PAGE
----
July 20, 2013

Summer Questions #2: Thomas' Help

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Summer Questions Series No. 2: Does Logan Thomas have enough help?

This fall, senior quarterback Logan Thomas is looking to rebound under new offensive coordinator Scot Loeffler after a poor 2012 season. He is working on his fundamentals and technique to improve as a signal caller. But does he have enough help around him to truly be successful this season? That is one of the big questions heading into 2013.

In 2011, Thomas was at the top of his game. While guiding the Hokies to an 11-3 record and a spot in the Sugar Bowl, Thomas had help in the form of 1,709 yards and nine touchdowns from David Wilson, 61 catches and 761 yards from Jarrett Boykin, and 60 catches and 904 yards from Danny Coale. Add in a combined 590 yards from third and fourth receivers D.J. Coles and Marcus Davis plus another 371 yards on the ground from Josh Oglesby and there was no shortage of talent for Thomas to rely on as he matured as a quarterback.

Then, Wilson, Boykin, Coale, and Oglesby graduated, Coles got hurt, and the Hokies were left with Davis as Thomas' biggest help on the field. Davis deserves all the credit he gets, as he caught 51 passes for 953 yards, nearly becoming the first Virginia Tech receiver to surpass the 1,000 yard mark for a season. Corey Fuller also took a huge leap forward to provide a one-two punch that essentially matched Boykin and Coale's statistical production.

The big problem last year was the lack of a ground game. Between J.C. Coleman, Tony Gregory, and Michael Holmes, the Hokies could not produce a consistent threat from the tailback position. The passing game depended on Thomas, and so did the running game.

This leads us to 2013. Now, the wide receiver cupboard is completely barren, as the leading receivers returning are Coleman (21 catches, 132 yards) and Demitri Knowles (19 catches, 240 yards). Guys like Coles (knee injury), Kevin Asante (2 catches, 18 yards), Josh Stanford (1 catch, 9 yards), and Joel Caleb (redshirted) are being counted upon to consistently beat high-major defensive backs.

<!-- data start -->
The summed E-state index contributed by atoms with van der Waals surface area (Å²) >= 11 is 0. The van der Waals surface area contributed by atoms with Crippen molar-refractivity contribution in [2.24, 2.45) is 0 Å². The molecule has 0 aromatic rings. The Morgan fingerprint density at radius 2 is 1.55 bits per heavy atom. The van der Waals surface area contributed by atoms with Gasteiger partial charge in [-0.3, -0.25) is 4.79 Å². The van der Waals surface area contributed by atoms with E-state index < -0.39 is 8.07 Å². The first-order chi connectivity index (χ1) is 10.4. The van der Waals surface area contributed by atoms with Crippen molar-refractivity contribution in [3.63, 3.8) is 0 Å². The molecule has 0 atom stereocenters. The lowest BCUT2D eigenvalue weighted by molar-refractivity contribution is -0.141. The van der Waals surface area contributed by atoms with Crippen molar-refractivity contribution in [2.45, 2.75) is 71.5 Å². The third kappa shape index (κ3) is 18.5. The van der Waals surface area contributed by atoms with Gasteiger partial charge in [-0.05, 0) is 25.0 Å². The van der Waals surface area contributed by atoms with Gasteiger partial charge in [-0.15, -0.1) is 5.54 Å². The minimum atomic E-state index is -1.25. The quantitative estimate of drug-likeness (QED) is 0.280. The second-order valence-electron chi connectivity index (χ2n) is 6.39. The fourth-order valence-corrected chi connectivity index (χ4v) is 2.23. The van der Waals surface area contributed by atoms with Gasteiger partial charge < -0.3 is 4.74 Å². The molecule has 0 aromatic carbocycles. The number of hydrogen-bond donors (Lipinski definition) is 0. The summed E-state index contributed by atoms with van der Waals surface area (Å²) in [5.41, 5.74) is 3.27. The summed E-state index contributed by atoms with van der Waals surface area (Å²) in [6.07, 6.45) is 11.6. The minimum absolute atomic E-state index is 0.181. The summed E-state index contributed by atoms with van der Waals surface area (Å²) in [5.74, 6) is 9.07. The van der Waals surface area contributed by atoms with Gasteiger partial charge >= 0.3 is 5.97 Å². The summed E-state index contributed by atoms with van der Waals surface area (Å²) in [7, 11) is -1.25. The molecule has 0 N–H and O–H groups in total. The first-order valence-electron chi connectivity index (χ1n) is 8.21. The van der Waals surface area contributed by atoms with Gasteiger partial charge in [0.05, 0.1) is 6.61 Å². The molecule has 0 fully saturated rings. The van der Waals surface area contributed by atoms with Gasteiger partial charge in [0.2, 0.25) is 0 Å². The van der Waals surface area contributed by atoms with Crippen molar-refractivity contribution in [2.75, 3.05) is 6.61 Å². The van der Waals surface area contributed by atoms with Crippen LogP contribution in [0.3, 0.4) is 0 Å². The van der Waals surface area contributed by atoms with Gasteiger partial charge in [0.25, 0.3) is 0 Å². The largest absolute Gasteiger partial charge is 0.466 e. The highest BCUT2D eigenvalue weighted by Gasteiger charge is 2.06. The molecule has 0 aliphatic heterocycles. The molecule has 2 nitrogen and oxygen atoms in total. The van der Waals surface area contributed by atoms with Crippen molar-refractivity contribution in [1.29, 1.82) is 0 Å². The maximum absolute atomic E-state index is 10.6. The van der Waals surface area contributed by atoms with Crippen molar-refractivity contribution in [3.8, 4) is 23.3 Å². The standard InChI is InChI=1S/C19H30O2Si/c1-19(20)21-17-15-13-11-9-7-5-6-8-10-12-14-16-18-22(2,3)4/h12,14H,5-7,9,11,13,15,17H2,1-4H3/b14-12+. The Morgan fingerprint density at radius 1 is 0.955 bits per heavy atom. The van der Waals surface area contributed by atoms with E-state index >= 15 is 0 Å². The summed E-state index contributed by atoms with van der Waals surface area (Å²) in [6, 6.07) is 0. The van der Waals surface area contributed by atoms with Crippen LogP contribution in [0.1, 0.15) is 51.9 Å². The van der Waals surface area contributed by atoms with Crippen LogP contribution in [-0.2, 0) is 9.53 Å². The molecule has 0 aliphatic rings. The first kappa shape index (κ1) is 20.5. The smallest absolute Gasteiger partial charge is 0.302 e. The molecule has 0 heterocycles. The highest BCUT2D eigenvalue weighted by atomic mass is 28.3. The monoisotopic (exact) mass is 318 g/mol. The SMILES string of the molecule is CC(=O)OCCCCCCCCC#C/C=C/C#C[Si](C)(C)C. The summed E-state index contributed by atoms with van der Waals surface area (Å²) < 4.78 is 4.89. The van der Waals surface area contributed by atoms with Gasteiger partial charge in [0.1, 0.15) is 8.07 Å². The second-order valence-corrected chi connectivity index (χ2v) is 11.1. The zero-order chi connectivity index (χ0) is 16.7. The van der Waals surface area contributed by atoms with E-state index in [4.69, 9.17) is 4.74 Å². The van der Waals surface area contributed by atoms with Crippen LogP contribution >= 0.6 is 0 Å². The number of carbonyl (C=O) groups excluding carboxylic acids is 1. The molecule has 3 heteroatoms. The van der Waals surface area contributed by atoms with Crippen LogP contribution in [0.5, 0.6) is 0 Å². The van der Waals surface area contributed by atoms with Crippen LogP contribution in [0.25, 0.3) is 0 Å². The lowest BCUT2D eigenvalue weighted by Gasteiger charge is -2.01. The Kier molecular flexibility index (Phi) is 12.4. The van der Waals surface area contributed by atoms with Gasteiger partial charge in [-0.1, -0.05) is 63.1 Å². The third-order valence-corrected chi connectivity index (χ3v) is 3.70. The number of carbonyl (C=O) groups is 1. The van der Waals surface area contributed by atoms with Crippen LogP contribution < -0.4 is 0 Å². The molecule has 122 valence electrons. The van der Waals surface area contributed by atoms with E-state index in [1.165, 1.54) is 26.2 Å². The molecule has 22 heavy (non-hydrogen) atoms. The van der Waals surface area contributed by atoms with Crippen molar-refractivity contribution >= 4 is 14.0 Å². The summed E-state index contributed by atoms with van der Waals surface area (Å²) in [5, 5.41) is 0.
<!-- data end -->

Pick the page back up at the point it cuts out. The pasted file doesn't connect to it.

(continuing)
Improved accuracy and decision making from Thomas will certainly help, as the passing stats last year could have been much higher had Thomas been able to consistently find his targets, but at the same time, what if these guys can't get open? What if Thomas is left going through his third and fourth progression before trying to squeeze a ball into tight coverage or being forced to tuck and run again? How will this offense be any better than the 2012 version?

Two ways. Loeffler, and the ground game. There is a level of expectation that Loeffler's play calling will dwarf that of the past decade. Better play calling means players are in position to make plays more and maybe the natural speed of a guy like Knowles or the physical ability of a guy like Caleb can make the difference.

The other key to improvement is on the ground where Gregory and Coleman return at tailback, but also in the mix is redshirt freshman Trey Edmunds.

Edmunds seems to be the favorite heading into fall camp to emerge as the number one with Coleman and Gregory behind him, in that order. However, as Coleman proved last year, a freshman playing his first collegiate games is no sure thing, no matter how much time they spent preparing. The Hokies were spoiled by the likes of Darren Evans (287 carries, 1,265 yards, 11 touchdowns as a redshirt freshman) and Ryan Williams (293 carries, 1,655 yards, 21 touchdowns as a redshirt freshman). Edmunds certainly isn't a sure thing to produce any kind of consistency in the backfield.

Coleman could take a giant leap forward in year two, but the question remains whether he can handle a full-time load, or whether his quickness and speed is better used a change of pace back and a threat out of the backfield. Then there is Gregory, who has battled injuries and may not have enough natural ability to really be that workhorse back the Hokies so desperately need.

I wrote earlier this week about what to expect from Thomas in 2013. It depends on these guys. It depends on the ability of these young skill players to make defenses think about someone other than Thomas. That's what made the 2011 offense effective. Is it Thomas with the ball or NFL first rounder David Wilson? Is Thomas going to tuck and run or throw it to one of the best receivers in school history?

Loeffler will have Thomas ready to be the kind of quarterback that can make players around him better. But will these guys be ready to step up and reciprocate the effort? Do that, and the Hokies are ACC Championship contenders.

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